Posted on September 8, 2023

Word Rivers Day 2023

World Rivers Day September 24th, 2023

Rivers are homes for many species of animals, provide water for drinking, and support people as they boat, swim, create, and live. Our rivers are a priceless resource, spaces that must be protected and cared for to be strong and vibrant for future generations. Canada has an enormous network of rivers and lakes, but many are stressed due to human development and industrialization.

BC Rivers Day was established in 1980 by Mark Angelo and the Outdoor Recreation Council of BC; in 2005, the event expanded into an international event and is World Rivers Day. World Rivers Day happens on the 4th Sunday of September. We have included a BC Rivers Day scavenger hunt to help you look carefully at your environment. On September 24th, we encourage you to go to your nearest river, explore and enjoy the day.

Rivers, Railways and People

The rivers of Canada have played an important role in sustaining life, shaping the landscapes, and have provided a transportation system for humans for thousands of years. When fur traders and Western explorers came to Canada, indigenous guides helped the newcomers navigate the waterways.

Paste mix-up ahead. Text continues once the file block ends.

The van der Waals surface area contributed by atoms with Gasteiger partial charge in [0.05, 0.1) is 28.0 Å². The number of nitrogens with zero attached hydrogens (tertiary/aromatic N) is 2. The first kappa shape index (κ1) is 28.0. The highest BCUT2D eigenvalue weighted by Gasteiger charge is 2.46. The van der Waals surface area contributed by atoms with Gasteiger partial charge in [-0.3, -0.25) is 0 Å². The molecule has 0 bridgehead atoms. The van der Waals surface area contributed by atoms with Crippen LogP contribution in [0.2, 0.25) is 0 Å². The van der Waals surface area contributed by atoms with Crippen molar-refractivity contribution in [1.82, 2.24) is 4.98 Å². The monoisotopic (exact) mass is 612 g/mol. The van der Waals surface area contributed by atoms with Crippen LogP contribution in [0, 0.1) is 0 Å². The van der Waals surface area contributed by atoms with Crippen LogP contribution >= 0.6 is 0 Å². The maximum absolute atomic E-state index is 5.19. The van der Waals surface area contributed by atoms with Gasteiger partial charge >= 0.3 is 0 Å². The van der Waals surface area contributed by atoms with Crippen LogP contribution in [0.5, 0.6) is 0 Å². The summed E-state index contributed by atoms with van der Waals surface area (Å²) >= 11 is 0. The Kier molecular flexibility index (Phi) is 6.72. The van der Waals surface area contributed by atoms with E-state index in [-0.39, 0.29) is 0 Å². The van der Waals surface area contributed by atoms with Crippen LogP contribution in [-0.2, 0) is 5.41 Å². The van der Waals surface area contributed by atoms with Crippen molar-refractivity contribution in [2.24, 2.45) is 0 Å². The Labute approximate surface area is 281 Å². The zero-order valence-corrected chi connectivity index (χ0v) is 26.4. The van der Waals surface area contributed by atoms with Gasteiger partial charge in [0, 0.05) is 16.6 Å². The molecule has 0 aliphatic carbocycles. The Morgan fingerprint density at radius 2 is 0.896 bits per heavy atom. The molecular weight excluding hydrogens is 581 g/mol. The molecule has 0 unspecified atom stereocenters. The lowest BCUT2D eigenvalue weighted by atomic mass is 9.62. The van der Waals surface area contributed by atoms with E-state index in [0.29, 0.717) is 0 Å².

Once gold was discovered in the Fraser River, settlers worldwide sought fortunes in the new colony of British Columbia, often using the rivers to reach their destinations. During the gold rush and the early days of BC, paddle wheelers were used to carry people, supplies, and animals on rivers and lakes to settlements. Once BC joined the Dominion of Canada, the building of the Canadian Pacific Railroad connected the new nation of Canada to the world. The railroads of Canada were often built beside rivers and lakes, providing essential water for the steam engines.

Rivers and water have played a vital role in industrialization, helping us to produce steam and electric power. Steam power was essential in the early years of British Columbia and Canada as steam engines powered sawmills, moved heavy loads, and helped build roads and railroads.  The water needed to run steam engines came from many different sources, often from the closest body of fresh water. Railroads were often built close to rivers and lakes because steam engines needed to fill with fuel and water regularly. In Canada, steam locomotives moved people, equipment, animals, food, and luxury goods from city to city and coast to coast between 1885 and the 1950s.

Click Here to Download Scavenger Hunt Items

Article written by Kamloops Heritage Railway

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